Torngat Base Camp
My first impression of Torngat base camp, other than the majesty that surrounds it, was of warmth and friendship embodied in the sincere embrace from the Inuit I meet who eschew formal handshakes in favour of hugs upon arrival. When you travel half way around the world to get to a place (well no, I didn’t do that!), being so wonderfully welcomed by the folks who will be keeping you alive sure means a lot.
I soon meet the cast of characters who will be my hosts—Wayne Broomfield, a Nunatsiavut Inuit who is base camp manager, Gary Baikie, head of Visitor Experience and Product Development for Parks Canada, Eli Merkuratsuk and Andrew Andersen, who would be my guides on the Torngat trek, as well as the cafeteria staff and all the others who keep the camp hospitable. In addition to serving as the launching point into the park’s tundra, base camp acts as the location where rescue operations are launched, supplies are stocked and many a warm shower can be enjoyed.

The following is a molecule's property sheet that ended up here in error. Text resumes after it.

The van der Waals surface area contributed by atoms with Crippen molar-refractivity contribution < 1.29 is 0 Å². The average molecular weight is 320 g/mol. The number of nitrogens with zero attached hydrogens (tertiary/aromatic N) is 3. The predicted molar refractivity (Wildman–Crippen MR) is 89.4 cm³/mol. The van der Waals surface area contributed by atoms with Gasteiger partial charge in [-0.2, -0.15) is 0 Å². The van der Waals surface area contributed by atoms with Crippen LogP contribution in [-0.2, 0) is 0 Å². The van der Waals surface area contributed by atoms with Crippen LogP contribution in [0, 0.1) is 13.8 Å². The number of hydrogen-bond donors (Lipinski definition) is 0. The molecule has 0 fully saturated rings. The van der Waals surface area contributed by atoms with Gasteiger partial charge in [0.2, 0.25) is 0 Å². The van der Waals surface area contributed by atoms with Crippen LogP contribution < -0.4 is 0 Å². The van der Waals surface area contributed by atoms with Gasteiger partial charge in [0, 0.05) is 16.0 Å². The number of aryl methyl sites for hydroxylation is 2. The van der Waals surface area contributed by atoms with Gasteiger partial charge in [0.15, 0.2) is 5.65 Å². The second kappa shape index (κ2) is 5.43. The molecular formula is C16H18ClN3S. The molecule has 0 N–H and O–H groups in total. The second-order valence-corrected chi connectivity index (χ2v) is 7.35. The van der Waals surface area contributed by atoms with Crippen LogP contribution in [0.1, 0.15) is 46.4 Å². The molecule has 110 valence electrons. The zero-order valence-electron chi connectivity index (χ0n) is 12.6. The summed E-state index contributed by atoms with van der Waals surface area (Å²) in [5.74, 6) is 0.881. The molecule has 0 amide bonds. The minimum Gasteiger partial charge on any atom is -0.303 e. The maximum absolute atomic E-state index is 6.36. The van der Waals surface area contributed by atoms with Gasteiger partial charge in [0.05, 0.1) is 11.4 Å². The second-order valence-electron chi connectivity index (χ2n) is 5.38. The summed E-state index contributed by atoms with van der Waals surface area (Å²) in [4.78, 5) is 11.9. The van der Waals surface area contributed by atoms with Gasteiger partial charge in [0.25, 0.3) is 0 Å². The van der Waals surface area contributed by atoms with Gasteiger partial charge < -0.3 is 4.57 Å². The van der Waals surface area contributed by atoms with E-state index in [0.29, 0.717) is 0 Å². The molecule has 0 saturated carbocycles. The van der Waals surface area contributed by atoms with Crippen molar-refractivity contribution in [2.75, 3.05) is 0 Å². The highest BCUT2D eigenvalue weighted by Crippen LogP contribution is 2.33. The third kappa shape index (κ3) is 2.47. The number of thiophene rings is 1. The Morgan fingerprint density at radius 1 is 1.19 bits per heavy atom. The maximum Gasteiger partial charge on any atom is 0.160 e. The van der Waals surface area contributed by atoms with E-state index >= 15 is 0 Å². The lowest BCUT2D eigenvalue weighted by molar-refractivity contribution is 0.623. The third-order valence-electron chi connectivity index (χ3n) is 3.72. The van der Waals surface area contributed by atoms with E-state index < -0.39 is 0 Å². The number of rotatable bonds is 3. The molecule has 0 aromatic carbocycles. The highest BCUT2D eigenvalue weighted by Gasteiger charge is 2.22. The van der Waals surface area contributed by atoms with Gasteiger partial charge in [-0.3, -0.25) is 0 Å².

Speaking of the cafeteria, the food is plentiful and delicious here, and I treat myself to many a fabulously-cooked meal. So hospitable is the place that it promotes an open door, drop-by-as-you-want-to policy; indeed, after our trek (am fast forwarding here), as we were holed up waiting for the weather to break to return home, I indulge my usually well controlled but slight obsession with anything and everything that is chocolate. But I digress.
Base camp is like a minimalist compromise between camping and civilization. A co-operative effort between governments it was established originally because of the remoteness of the park, the difficulty of getting here, and frankly surviving once you did. But the operation has evolved into a commercial venture that exclusively employs Inuit, is operated on a for-profit basis and works to assist adventurers with ambitions to travel or camp within the park.